Wednesday, August 22, 2007


This sunny Sabbath day tied a 75-year-old record for the most consecutive 90-degree days in any August here in Louisville as the heat wave shimmers on. I finished the first draft of my Camelot Journal entry for the Mackinac Island gathering days and then wrote the entry for yesterday before coming downstairs to awaken Mick and work on the Sunday puzzles.

It was good to be back at St. Luke’s after a Sunday away. The choir sweltered through singing John Rutter’s “Jesu My Joy”, a pretty, contemporary rendering of 15th-century words. We prayed for Jamaica, an island which seems to be in danger of being totally destroyed by the storm bearing directly towards it.

Truly, the weather is wicked right now, in so many places around the world. It feels to me as though nature were playing out the intense and hostile feelings of so many of its nation-states who are making wars small and large around the globe. I pray we may gentle our hearts. Then, mayhap the weather, too, will abate its fury.

Mick had cleaned the house and done errands when I got home from church and we sat down together for a good lunch and the first of our films for the day, SherryBaby. Although Maggie Gyllenhaal performed exquisitely, creating a central character that rang quite true, the film suffered fatally from that character’s lack of intelligence or depth.

Sherry is a user who just got out of prison for thievery, to which she resorted to support her habit. In her world, she must pay for everything by means of offering sexual favors. It seems even her Dad has casually and routinely molested her. She never climbs out of the morass of her habit. Danny Trejo was also excellent in his portrayal of a fellow former user who has successfully gone straight, but who enables Sherry in a kind of bewildered attempt to help her. I was glad when the film ended.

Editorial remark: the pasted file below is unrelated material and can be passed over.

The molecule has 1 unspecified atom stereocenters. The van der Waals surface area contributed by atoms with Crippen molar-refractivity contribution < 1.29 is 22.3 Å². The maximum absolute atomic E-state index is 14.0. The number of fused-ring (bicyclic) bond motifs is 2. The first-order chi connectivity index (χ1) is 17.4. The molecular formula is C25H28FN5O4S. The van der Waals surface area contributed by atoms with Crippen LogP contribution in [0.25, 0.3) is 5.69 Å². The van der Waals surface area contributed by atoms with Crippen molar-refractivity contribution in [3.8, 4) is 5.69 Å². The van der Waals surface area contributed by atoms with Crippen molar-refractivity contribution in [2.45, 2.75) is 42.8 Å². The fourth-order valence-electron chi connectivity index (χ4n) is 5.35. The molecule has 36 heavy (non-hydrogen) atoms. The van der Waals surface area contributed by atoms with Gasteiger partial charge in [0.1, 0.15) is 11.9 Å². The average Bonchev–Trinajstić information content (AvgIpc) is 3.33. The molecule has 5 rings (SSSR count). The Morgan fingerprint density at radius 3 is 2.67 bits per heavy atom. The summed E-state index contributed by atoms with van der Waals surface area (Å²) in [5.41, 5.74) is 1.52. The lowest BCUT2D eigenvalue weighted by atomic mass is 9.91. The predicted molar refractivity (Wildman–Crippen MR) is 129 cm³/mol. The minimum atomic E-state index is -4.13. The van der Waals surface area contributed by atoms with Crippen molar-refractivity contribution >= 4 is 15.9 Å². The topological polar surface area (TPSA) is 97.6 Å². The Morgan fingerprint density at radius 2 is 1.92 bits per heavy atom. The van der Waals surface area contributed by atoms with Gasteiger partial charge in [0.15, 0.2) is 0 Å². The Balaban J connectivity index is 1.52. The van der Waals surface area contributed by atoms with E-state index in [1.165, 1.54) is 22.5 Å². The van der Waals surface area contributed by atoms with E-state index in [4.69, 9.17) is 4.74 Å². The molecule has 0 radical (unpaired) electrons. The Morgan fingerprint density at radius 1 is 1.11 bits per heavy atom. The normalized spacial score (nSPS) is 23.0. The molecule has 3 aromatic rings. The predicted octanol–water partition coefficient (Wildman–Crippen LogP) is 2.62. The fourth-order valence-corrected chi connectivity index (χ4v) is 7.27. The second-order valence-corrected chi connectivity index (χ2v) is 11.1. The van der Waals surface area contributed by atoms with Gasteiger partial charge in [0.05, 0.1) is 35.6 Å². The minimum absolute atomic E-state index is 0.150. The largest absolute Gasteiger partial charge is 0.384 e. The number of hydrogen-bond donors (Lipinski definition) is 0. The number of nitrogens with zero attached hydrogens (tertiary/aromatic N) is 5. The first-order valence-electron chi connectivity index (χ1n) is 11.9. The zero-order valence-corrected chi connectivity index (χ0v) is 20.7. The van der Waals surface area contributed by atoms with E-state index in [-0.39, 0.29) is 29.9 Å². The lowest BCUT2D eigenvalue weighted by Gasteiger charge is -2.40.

Our second feature, a kinky mystery titled Premonition, was a far better film, although it, too, had lacks. Or perhaps it was Jim and I who were lacking. We never quite caught up with the intricacies of the plot, any more than did the heroine, played with style by Sandra Bullock. No one would ever leave the theater whistling after seeing this film, but its ending, though confusing, was one which bespoke hope. The ensemble was uniformly excellent, the characterizations seamless and the production values soared.

Mick and I took some time before viewing the last film we'd rented, Mick practicing for his pole vaulting and I indulging in a luxurious round of solitaire, a game I love and cannot play often in normal working days, as it eats up the time which I need for writing. Mick suffered a strain in one ankle while practicing his run-up, which may have ended his chances of competing at the Senior Games trials in Ashland next month. I am crossing my fingers and hoping he recovers.

We sat down to our third and last film,The Stone Merchant,in late afternoon. This was a film that grabbed me around the neck and never let go. I intensely disliked the plot line, as it seemed to me to be straight propaganda from Home Security, wailing about the dangers of Arab terrorism. In a world scene where the terrorism of our side is massive and ongoing, I found its shrill “Danger Will Robinson” tone ridiculous and its aspersions against Muslims misleading and wrong-headed.

That said, aside from twitchy cinematography, the film was a blockbuster. F. Murray Abraham and Harvey Keitel headed a cast of otherwise unknown but quite excellent actors in this tense adventure story about love and espionage. I especially liked the yoking of Keitel with Jane March and Jordi Molta in a doomed love triangle. It was by far the most effective film of our movie-glut day.

We offered the Gaia Meditation, had supper and happily ended the day snuggling with the cats. A simple day it was – church, Jim watering and watering our poor, arid acre, good food, good company and lots of movies. It was a terrific day off.